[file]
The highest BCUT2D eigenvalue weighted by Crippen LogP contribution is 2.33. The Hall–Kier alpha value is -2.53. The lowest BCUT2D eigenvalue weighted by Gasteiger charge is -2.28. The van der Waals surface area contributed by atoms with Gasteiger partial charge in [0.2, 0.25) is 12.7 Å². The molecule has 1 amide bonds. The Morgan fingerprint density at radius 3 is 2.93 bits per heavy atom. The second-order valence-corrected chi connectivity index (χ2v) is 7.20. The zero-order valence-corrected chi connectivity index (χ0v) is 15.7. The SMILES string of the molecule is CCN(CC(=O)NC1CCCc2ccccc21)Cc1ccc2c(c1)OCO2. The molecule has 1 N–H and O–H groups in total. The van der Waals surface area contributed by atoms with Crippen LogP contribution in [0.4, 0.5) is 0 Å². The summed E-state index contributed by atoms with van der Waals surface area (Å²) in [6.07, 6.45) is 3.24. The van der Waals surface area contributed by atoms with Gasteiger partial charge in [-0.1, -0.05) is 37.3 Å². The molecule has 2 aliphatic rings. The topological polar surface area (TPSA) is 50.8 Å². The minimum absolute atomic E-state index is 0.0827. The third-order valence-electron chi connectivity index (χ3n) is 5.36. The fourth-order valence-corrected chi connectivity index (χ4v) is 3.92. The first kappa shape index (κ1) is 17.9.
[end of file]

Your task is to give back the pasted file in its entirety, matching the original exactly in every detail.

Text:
The highest BCUT2D eigenvalue weighted by Crippen LogP contribution is 2.33. The Hall–Kier alpha value is -2.53. The lowest BCUT2D eigenvalue weighted by Gasteiger charge is -2.28. The van der Waals surface area contributed by atoms with Gasteiger partial charge in [0.2, 0.25) is 12.7 Å². The molecule has 1 amide bonds. The Morgan fingerprint density at radius 3 is 2.93 bits per heavy atom. The second-order valence-corrected chi connectivity index (χ2v) is 7.20. The zero-order valence-corrected chi connectivity index (χ0v) is 15.7. The SMILES string of the molecule is CCN(CC(=O)NC1CCCc2ccccc21)Cc1ccc2c(c1)OCO2. The molecule has 1 N–H and O–H groups in total. The van der Waals surface area contributed by atoms with Crippen LogP contribution in [0.4, 0.5) is 0 Å². The summed E-state index contributed by atoms with van der Waals surface area (Å²) in [6.07, 6.45) is 3.24. The van der Waals surface area contributed by atoms with Gasteiger partial charge in [-0.1, -0.05) is 37.3 Å². The molecule has 2 aliphatic rings. The topological polar surface area (TPSA) is 50.8 Å². The minimum absolute atomic E-state index is 0.0827. The third-order valence-electron chi connectivity index (χ3n) is 5.36. The fourth-order valence-corrected chi connectivity index (χ4v) is 3.92. The first kappa shape index (κ1) is 17.9.